On Sunday, December 6, Kaneloa members will clear for planting their newly “Adopted Forest”. The Arboretum created the program “Adopt a Forest” to actively involve the community in Puu Mahoe’s native forest restoration. Kaneloa plans return visits to care for and expand their forest area.

The Fleming Arboretum and Kaneloa share parallel missions to teach and empower the local community to become future leaders through cultural, scientific, and hands-on `ike caring for the aina (land).

The Fleming Arboretum and Kaneloa promote youth and community groups volunteer opportunities throughout the year.

Visit Kaneloa.org to learn more about both organizations.

 

 

 

February 8-9, 2014 “Camping for Volunteers”
Boy Scout Troop 100, Pack 14 and Pack 81
Kula, Maui
BS-Troop-100-Feb-8-9-2014-POSTER-

Volunteer-o-t-Year2013Click to enlarge

2012-Volunteers-of-the-Year

Many Mahalos to Arboretum Volunteers

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June 29, 2010- Mahalo to LHWSP Volunteers

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June 29, 2010- Mahalo to LHWSP Volunteers

June 12, 2010

Native Hawaiian Plant Society  Volunteer at Fleming Arboretum

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2009 VOLUNTEER OF THE YEAR

Rodney Calasa

In 2009, Rodney Calasa volunteered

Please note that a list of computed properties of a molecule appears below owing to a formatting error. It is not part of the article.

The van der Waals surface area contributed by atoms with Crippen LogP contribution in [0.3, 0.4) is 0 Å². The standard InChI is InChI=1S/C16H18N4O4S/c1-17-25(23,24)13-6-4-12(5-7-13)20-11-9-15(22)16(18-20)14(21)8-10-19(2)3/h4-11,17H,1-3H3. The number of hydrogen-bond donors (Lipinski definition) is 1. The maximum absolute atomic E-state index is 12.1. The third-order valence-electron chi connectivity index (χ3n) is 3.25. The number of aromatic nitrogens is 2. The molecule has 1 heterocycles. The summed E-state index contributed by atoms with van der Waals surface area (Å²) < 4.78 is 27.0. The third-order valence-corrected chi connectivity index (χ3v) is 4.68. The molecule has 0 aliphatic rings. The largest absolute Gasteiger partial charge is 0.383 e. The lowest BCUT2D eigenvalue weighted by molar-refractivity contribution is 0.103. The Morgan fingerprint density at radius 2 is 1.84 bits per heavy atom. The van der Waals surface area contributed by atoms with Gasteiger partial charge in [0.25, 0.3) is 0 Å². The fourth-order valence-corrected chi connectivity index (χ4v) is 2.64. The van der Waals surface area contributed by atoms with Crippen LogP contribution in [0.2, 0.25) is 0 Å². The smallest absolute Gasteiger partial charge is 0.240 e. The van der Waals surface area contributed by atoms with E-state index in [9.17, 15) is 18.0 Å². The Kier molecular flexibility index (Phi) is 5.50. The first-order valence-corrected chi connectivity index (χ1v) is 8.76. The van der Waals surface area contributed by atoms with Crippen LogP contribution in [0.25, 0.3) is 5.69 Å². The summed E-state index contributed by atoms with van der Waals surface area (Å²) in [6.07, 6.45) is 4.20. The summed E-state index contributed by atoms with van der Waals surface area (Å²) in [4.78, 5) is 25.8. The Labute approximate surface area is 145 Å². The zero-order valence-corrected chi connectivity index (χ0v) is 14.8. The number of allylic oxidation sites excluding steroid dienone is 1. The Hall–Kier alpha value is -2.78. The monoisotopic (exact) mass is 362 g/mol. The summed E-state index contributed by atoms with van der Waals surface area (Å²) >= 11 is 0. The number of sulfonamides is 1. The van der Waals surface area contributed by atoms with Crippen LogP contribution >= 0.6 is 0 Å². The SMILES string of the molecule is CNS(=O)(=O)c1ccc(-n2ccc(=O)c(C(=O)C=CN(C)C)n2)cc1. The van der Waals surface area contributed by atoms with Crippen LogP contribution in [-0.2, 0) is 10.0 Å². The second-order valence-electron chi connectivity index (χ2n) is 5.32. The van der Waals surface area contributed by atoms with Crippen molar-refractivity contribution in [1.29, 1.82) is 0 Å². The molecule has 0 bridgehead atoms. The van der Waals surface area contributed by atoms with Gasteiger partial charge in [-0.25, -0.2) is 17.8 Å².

weekly “animal control” services to eradicate feral pigs and
deer at Pu’u Mahoe. A total of 21 animals were eradicated
humanely in 2009 with a high powered rifle and skilled
marksmanship.

The deer meat was smoked for popular
deer jerky, and pig used for imu- a Hawaiian style ground
oven lined with hot rocks and ti leaves. Fresh organic meat
fed family and friends during poor economic times, while
Pu’u Mahoe was spared further damage.

Click here for award announcement

November 7 , 2009

Volunteers- Arbor Day 09

FOFA 2007 Volunteer of the Year Award goes to … Ernest Rezents. Ernest, a registered consulting horticulturist, has generously donated his time regularly for the last five years, contributing to the health of the Fleming Arboretum.


Click Here to read accomplishments of the work day

October 2009

NHPS Newsletter

NHPS Service Trip to
Fleming Arboretum by Shannon Paapaen

In October 2009 NHPS volunteers participated in a service trip to the D.T. Fleming Arboretum in Ulupalakua, Hawai’i’s oldest and largest native arboretum. A seven-acre enclosure located in the 17 acre Pu’u Mahoe cinder cone on Haleakala’s southern slope, the Arboretum is home to over 120 species of native Hawaiian plants.

On a Saturday morning, NHPS volunteers applied compost and mulched, collected seed, hauled prunings, and helped clear away invasive glycine vine, Kikuyu grass and morning glory from native plants.